“O, I’m gonna be wounded / I’m gonna be your wound / I’m gonna bruise you / you’re gonna be my bruise.” These poignant lines capture the pain of love and life; a pain that McMaster Musical Theatre’s production of the controversial play powerfully portrays.
Set in Germany circa 1892, Spring Awakening chronicles the struggles of sexually censored and socially oppressed young adults who express their anxieties and frustration in modern rock musical numbers. The clash between setting and musical style in the production, which is directed by Mac student Brad Dunn, is refreshing and gives the issues the characters experience timeless relevance.
And what a slew of issues they face. In a mere two hours, Spring Awakening covers incest, masturbation, child sexual abuse, suicide, queer sexuality, domestic violence, teen pregnancy and abortion. It’s an ambitious agenda, and can be both dislocating and exhausting for the audience. With so many heavy subjects to cover, not enough time can be afforded to each, leaving some depth to be desired as the play jumps from one topic to another.
Stringing the tragedies together into a linear plotline is the doomed teenage couple of Wendla and Melchior. Played sensitively and sang beautifully by Haley Midgette and Shane Bowley, this ill-fated pair suffer more than their fair share of sadness. In the context of a society that demands innocence and ignorance, this duo find each other and unintentionally shake up the status quo of their conservative town.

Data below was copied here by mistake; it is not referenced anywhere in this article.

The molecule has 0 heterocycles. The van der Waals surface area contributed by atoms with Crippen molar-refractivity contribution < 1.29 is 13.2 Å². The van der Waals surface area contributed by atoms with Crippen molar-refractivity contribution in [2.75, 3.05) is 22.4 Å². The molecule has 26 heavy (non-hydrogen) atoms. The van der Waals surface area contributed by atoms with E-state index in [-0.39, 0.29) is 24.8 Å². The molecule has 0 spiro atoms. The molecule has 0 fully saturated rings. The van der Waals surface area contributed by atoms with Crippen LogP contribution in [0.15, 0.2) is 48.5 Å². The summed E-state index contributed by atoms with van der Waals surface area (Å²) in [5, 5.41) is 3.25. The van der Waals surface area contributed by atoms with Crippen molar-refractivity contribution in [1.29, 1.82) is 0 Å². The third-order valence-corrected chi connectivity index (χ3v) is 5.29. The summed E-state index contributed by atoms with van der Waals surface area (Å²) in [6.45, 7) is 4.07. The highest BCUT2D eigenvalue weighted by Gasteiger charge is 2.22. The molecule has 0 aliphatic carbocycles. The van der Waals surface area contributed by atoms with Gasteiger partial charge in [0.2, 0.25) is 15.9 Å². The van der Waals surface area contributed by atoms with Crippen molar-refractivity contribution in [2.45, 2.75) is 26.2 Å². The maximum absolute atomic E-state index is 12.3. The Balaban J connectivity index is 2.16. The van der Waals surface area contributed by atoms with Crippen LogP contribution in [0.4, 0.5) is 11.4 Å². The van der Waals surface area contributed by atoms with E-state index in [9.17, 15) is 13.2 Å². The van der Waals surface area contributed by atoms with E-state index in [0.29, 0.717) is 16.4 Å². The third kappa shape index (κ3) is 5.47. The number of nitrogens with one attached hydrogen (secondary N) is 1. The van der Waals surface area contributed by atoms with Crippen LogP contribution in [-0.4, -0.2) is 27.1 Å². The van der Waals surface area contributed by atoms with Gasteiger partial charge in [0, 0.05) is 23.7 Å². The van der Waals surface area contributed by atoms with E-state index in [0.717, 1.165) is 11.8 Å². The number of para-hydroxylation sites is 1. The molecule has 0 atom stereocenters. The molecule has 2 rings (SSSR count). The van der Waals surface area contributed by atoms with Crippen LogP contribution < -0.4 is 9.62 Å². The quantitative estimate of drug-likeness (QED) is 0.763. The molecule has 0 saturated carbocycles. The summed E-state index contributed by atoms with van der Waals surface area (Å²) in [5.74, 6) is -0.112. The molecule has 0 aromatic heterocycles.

Their friend Mortiz, commandingly portrayed by the immensely talented Jason Wolwowicz, is also haunted by sex, family relationships and ultimately suicide. His story, along with that of several supporting subplots, covers vast territory in the world of teenage tribulations.
Amidst the heavy drama, it’s the beauty of the musical numbers and the moments of comic relief that prevent the show from being bogged down by its subject matter and keep it within the sphere of entertainment.
Expert choreography by Jennifer Enchin makes each song visually engaging and assists in powerfully conveying such significant messages. A sparse set design also makes the dance and dramatic physicality feel natural to the scenes.
The band behind the musical numbers also deserves commendation. Their well-chosen placement upstage in clear view of the audience adds interest to the background of the set and better fosters audience appreciation on the live music that they’re hearing.
Putting on a production of Spring Awakening is an act of bravery. It’s not commonplace to have sex, domestic violence, suicide, a gay makeout scene and group masturbation all explicitly take place on stage, never mind to be able to pull it off.
But somehow, McMaster Musical Theatre takes a heavy, complicated show, and does just that.
Spring Awakening continues this weekend in Robinson Memorial Theatre (CNH 103) on Friday at 2 p.m. (8 p.m. is sold out), Saturday at 12 p.m. and 4 p.m. (8 p.m. is sold out). Tickets are $12 for students, $20 for general admission and $25 for on-stage seating. Email firstname.lastname@example.org to reserve tickets, or purchase tickets at the door.